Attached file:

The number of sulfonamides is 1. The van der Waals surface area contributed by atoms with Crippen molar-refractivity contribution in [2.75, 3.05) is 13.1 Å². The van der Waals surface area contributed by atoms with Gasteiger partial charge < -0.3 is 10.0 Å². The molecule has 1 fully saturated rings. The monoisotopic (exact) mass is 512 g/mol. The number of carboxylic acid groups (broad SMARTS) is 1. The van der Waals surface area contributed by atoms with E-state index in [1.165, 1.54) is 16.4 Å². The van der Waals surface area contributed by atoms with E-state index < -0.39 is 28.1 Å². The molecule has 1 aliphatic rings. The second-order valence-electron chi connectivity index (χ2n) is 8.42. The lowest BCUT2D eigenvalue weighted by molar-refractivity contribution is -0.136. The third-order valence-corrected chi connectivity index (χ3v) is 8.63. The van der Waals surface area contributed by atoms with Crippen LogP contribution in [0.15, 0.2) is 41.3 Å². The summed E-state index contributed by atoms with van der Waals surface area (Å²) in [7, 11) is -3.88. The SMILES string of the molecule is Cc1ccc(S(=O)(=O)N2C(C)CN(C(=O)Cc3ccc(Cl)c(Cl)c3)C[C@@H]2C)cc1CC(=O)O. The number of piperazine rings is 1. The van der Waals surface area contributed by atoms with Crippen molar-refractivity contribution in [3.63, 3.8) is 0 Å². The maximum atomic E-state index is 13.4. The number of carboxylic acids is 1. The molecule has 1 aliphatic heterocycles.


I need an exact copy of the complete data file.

The number of sulfonamides is 1. The van der Waals surface area contributed by atoms with Crippen molar-refractivity contribution in [2.75, 3.05) is 13.1 Å². The van der Waals surface area contributed by atoms with Gasteiger partial charge < -0.3 is 10.0 Å². The molecule has 1 fully saturated rings. The monoisotopic (exact) mass is 512 g/mol. The number of carboxylic acid groups (broad SMARTS) is 1. The van der Waals surface area contributed by atoms with E-state index in [1.165, 1.54) is 16.4 Å². The van der Waals surface area contributed by atoms with E-state index < -0.39 is 28.1 Å². The molecule has 1 aliphatic rings. The second-order valence-electron chi connectivity index (χ2n) is 8.42. The lowest BCUT2D eigenvalue weighted by molar-refractivity contribution is -0.136. The third-order valence-corrected chi connectivity index (χ3v) is 8.63. The van der Waals surface area contributed by atoms with Crippen LogP contribution in [0.15, 0.2) is 41.3 Å². The summed E-state index contributed by atoms with van der Waals surface area (Å²) in [7, 11) is -3.88. The SMILES string of the molecule is Cc1ccc(S(=O)(=O)N2C(C)CN(C(=O)Cc3ccc(Cl)c(Cl)c3)C[C@@H]2C)cc1CC(=O)O. The number of piperazine rings is 1. The van der Waals surface area contributed by atoms with Crippen molar-refractivity contribution in [3.63, 3.8) is 0 Å². The maximum atomic E-state index is 13.4. The number of carboxylic acids is 1. The molecule has 1 aliphatic heterocycles.